Sometimes it is necessary to control devices or technical systems without using hands. The reasons for this can be very different. Either the hands are needed for other things (e.g. for the repair or maintenance of a system) or they are simply not available due to an illness or physical limitation. Instead of conventional input media such as a keyboard or voice input gesture control is a good alternative option here.
However, gesture control only covers the communication channel from human to machine. For the return channel from the machine to the human displays are used, for example. Another possibility is an acoustic interface where instructions or status messages are spoken or read aloud and picked up by the human ear. We call this combination of gesture input and acoustic output “acousto-gestural control”.
Fraunhofer IMS has developed an acousto-gestural control interface which is integrated into a headphone to operate the medical device EQUIVert® without classical control elements only with the head.
The sequence control is performed by a commercially available microcontroller with a connected 9-axis Inertial Measurement Unit (IMU) for capturing the movements of the head. The head acceleration data is captured by the sensor and processed with a patented method in such a way that only a few features from the real-time signal have to be forwarded to a neural network which then performs the classification of the head movement such as nodding and shaking. With the recognized gestures the user of the device can then navigate through the menu items of the system, configure the device and control the training process.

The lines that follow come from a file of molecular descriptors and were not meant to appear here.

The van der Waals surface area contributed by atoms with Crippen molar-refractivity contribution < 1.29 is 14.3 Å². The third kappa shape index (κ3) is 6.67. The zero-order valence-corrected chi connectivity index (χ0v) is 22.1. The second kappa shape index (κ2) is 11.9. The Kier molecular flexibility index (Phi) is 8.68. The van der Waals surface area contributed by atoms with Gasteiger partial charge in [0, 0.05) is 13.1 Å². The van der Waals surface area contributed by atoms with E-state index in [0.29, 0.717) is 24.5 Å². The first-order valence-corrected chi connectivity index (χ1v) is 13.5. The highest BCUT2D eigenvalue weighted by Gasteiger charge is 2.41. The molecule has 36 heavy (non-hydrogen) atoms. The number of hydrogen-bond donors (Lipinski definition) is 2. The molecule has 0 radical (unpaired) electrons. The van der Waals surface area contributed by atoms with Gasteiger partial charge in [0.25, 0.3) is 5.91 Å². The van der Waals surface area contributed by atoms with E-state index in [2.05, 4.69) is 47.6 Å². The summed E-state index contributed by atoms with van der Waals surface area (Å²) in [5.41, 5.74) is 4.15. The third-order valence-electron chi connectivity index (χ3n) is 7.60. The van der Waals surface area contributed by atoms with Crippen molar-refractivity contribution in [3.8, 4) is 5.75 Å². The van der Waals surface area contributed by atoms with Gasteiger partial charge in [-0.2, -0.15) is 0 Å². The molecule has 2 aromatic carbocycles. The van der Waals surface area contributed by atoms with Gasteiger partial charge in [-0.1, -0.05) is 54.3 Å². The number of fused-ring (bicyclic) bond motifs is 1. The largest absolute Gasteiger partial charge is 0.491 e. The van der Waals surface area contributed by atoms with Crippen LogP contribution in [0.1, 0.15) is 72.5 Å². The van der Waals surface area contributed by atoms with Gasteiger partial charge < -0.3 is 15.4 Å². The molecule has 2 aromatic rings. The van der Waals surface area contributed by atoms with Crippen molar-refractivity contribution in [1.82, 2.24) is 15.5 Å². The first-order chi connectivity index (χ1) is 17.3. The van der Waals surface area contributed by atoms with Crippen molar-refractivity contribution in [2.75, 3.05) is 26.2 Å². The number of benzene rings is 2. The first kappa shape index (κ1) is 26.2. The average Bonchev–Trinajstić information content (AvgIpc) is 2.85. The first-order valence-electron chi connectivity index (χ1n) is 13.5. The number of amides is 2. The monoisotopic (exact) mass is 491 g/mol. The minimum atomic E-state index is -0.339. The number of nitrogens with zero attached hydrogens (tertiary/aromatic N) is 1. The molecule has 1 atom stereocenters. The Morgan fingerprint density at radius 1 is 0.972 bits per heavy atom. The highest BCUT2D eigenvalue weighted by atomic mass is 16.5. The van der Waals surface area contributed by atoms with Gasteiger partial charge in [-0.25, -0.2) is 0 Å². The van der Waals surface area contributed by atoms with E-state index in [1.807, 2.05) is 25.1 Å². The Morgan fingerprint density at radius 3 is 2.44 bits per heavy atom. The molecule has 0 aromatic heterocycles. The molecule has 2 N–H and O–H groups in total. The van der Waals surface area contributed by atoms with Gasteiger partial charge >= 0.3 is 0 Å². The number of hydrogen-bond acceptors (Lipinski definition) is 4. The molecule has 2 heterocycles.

The embedded AI library "AIfES" (Artificial Intelligence for Embedded Systems) developed by Fraunhofer IMS is used for the realization which allows Artificial Neural Networks (KNN) to be executed and trained on microcontroller platforms with extremely limited resources (computing power, memory, energy consumption).
The text messages for the control of the medical device are digitized in the memory, in the case of EQUIVert® on a SD card, and are forwarded by the sequence controller via direct memory access methods to a digital-to-analog converter with a downstream audio amplifier. In the case of EQUIVert® these are spoken text fragments on the menu items and settings of the system as well as on the instructions for balance training. The text fragments are then automatically assembled by the system as needed and played back to the user. Feedback from the user is then provided via a corresponding head gesture.
The acousto-gestural control offers the user of EQUIVert® an intuitive user control that does not require any further operating elements and ensures that the user's hands are always free to safely perform balance training.
In addition to this medical application the acousto-gestural control is also suitable for other applications such as gaming applications, expert systems for technicians or training systems in the field of rehabilitation.